Denmark, S.C. – Voorhees University and its partners have received a grant totaling nearly $18.9 million from the U.S. Department of Education to prepare teachers to improve learning outcomes for students. The grant, awarded through the Department of Education Supporting Effective Educator Development (SEED) program, was announced in late September.
The successful SEED proposal was a collaboration between the Voorhees University Center of Excellence for Educator Preparation, Gray Charter School, Youth Connection Charter School, The Institute for Organizational Coherence, KDR Global Education Solutions, The Center for Research & Mentoring of Black Male Students & Teachers at Bowie State University and the National Board for Professional Teaching Standards. Voorhees proposed a project entitled Chicago SEED.
“There is excellence among us at Voorhees University and among the ranks of accomplished educators worldwide,” said Voorhees President Ronnie Hopkins, Ph.D. “That excellence is demonstrated through the strategies we use to increase effectiveness in teaching and learning. I applaud my colleagues at Voorhees and all those partners who helped to secure this grant funding.”
The Chicago SEED plan is designed to raise the academic achievement of high-need students. Improving teacher effectiveness, equipping them with skills to promote 21st-century learning and increasing the number of teachers who attain advanced credentials will enhance student success. SEED will support up to 705 credentialed teachers during the three-year grant period. Those teachers will use their skills to raise student achievement to eradicate persistent achievement gaps and ensure that students are career and college ready. The grant totals $18 million over the next three years.
“The ultimate aim of this grant is to develop a model for effective teaching using improvement science, competency-based learning and the work of renowned educator Marva Collins that can be replicated in various contexts,” said Damara Hightower Mitchell, Voorhees provost and executive director of the Center of Excellence for Educator Preparation and Innovation. “A few of the partner leaders, such as Verna Gray, who leads the Gray Charter School in Newark, N.J., and Dr. Thomas Maridada who is president of the Center for Strategic Leadership and Organizational Coherence, were trained and mentored by Mrs. Collins and are award-winning educators who have demonstrated astounding success and impact utilizing her strategies.”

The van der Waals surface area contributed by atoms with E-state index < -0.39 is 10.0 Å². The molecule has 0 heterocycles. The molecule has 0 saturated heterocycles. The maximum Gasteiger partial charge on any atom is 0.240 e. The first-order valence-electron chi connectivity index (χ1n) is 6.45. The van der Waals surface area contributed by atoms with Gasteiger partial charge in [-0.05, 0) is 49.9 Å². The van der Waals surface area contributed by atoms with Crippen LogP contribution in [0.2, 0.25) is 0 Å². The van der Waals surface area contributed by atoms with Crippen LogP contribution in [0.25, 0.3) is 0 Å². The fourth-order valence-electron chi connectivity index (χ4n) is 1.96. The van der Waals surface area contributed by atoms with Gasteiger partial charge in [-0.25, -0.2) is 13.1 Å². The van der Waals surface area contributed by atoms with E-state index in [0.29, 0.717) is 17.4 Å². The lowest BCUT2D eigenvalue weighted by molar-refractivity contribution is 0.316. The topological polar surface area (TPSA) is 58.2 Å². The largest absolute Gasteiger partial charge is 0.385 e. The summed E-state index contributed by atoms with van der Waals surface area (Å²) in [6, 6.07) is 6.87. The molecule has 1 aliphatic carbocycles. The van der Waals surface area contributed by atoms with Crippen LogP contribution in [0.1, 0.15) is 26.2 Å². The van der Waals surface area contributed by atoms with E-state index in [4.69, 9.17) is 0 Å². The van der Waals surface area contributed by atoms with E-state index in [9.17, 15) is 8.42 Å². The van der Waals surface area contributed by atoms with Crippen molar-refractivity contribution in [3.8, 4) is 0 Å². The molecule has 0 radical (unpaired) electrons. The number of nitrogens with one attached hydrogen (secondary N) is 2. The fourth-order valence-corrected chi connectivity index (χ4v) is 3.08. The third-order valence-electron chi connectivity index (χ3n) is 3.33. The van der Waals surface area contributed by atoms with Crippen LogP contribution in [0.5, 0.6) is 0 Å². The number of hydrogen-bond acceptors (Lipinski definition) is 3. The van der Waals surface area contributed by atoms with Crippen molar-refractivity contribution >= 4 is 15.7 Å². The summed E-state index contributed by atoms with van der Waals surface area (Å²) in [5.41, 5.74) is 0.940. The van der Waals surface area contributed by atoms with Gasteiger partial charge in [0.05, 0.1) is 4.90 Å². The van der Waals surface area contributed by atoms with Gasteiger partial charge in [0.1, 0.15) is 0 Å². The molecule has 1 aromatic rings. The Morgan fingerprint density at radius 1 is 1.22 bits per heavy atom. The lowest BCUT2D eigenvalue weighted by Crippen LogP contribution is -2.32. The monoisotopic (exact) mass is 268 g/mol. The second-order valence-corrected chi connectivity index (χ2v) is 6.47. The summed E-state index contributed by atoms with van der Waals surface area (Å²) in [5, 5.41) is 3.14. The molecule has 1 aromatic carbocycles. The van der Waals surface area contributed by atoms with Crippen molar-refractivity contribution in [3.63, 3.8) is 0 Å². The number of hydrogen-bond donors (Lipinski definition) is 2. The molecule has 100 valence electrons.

According to Hightower Mitchell, all of the partners’ values align. All have a deep commitment to preparing and developing educators who are committed to ensuring students have the educational experiences to help them reach the height of their capacity.
The Voorhees Center of Excellence for Educator Preparation and Innovation was born out of Hopkins’ vision to increase access to effective educators for all learners. The SEED grant presents an opportunity for the center and partners to collaborate and leverage their work to advance student learning and success.
“The new funding offers an opportunity for Voorhees University to examine the tools and approaches of extraordinarily effective educators and apply that learning to prepare the educators who work with us to meet the needs of each learner,” said Hightower Mitchell.
The SEED program supports evidence-based practices that prioritize educators’ growth across the continuum of their careers. The Department of Education is working to strengthen the teacher pipeline and provide long-term investments in the teaching profession.
“Voorhees has an opportunity to contribute to the national dialogue regarding how educators are prepared and supported,” Hightower Mitchell said. “Our team believes many traditional educational approaches are not serving those who need education most, so we want to innovate and create new paradigms.”
Recently, there has been a lot of negativity regarding education in a post-COVID-19 state. A National Center for Education Statistics survey on public school experiences showed that 53 percent of all public schools reported feeling understaffed entering the 2022-23 school year. Sixty-nine percent reported too few candidates as the biggest challenge to hiring teachers.
“For many students, education is their only hope for creating the kind of lives they desire and deserve. We need them to help create the kind of country and world we all desire, so losing hope is not an option for us,” said Hightower Mitchell. “There are educators who are artful at fostering impressive gains in student learning. We want to learn from them and support others in becoming impactful educators as well. This funding helps us to do just that.”